Christian Louboutin S.A. v. Yves Saint Laurent America, Inc., et al. Case No. 11-CIV-2381-VM (April 7, 2011, S.D.N.Y.)
Christian Louboutin (“Louboutin”), famed French fashion designer, sued Yves Saint Laurent (“YSL”) for infringing on his ever-so-popular trademark – women’s high fashion footwear with the infamous red-lacquered bottoms. Louboutin seeks $1 million in damages for alleged trademark infringement and counterfeiting.
Since 1992, Louboutin has been selling his fancy footwear with the alluring red bottoms, which cost anywhere from $450 to $3,500 a pair. Louboutin claims that YSL has been selling women’s shoes with red outsoles, costing about $600 to $800 a pair, since January 2011 that are nearly identical to his women’s shoes in the same upscale department stores, which include, but are not limited to, Saks Fifth Avenue, Barneys, and Bergdorf Goodman.
Under U.S. trademark law, color can be protected and registered if it is not functional, ornamental or decorative and has acquired distinctiveness for the relevant goods and services (color cannot be inherently distinctive). For example, a color would be considered functional if it is essential to the use or purpose of the article or affects the cost or quality of the article (i.e., the color black for outboard boat motors or the color yellow or orange for safety signs). Furthermore, a color would be considered ornamental or decorative if competitors use the same or similar color for their products (i.e., floral pattern design of morning glories and leaves for tableware are merely decorative). Therefore, color can only acquire distinctiveness upon a showing of exclusive and continuous trademark use in commerce for more than five years and concrete evidence that the color is perceived as a mark for the relevant goods or services by consumers.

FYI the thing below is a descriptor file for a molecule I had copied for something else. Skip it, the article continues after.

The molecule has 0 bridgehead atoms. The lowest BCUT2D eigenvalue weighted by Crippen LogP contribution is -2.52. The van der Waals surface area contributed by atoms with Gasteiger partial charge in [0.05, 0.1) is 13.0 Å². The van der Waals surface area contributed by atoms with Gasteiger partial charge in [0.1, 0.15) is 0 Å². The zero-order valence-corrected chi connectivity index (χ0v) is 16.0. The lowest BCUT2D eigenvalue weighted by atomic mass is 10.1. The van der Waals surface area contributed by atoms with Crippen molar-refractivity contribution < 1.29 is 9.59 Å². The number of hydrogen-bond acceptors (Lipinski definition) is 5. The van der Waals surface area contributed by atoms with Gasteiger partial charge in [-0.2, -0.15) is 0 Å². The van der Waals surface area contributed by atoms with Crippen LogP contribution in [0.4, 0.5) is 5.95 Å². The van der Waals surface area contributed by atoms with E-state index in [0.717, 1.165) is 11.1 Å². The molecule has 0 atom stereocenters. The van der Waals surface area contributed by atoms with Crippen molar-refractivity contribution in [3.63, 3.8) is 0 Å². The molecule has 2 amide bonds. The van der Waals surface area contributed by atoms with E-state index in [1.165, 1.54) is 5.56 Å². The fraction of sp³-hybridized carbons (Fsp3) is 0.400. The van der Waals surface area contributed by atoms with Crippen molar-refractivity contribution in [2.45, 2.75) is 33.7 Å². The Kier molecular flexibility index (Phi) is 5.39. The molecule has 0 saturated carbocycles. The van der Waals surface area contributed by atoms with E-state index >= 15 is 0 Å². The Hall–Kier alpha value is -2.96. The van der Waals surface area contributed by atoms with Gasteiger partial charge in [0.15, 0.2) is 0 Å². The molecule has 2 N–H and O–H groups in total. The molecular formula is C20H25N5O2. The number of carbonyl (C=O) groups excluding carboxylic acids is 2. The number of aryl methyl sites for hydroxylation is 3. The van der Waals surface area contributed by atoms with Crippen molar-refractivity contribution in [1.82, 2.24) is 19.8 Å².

In this case, the United States Patent and Trademark Office found that Louboutin’s red-lacquered soles acquired the requisite distinctiveness for trademark protection, granting it U.S. Registration No. 3361567 for “lacquered red sole[s]” covering “women’s high fashion designer footwear” in International Class 25. Therefore, given Louboutin’s long-standing trademark use for nearly twenty years and the widespread consumer recognition of red bottom soles as Louboutin’s signature coupled with this U.S. trademark registration, it appears that Louboutin has a pretty strong case for trademark infringement against YSL if, indeed, YSL’s red-outsole women’s shoes are “confusingly similar” to Louboutin’s trademarked footwear.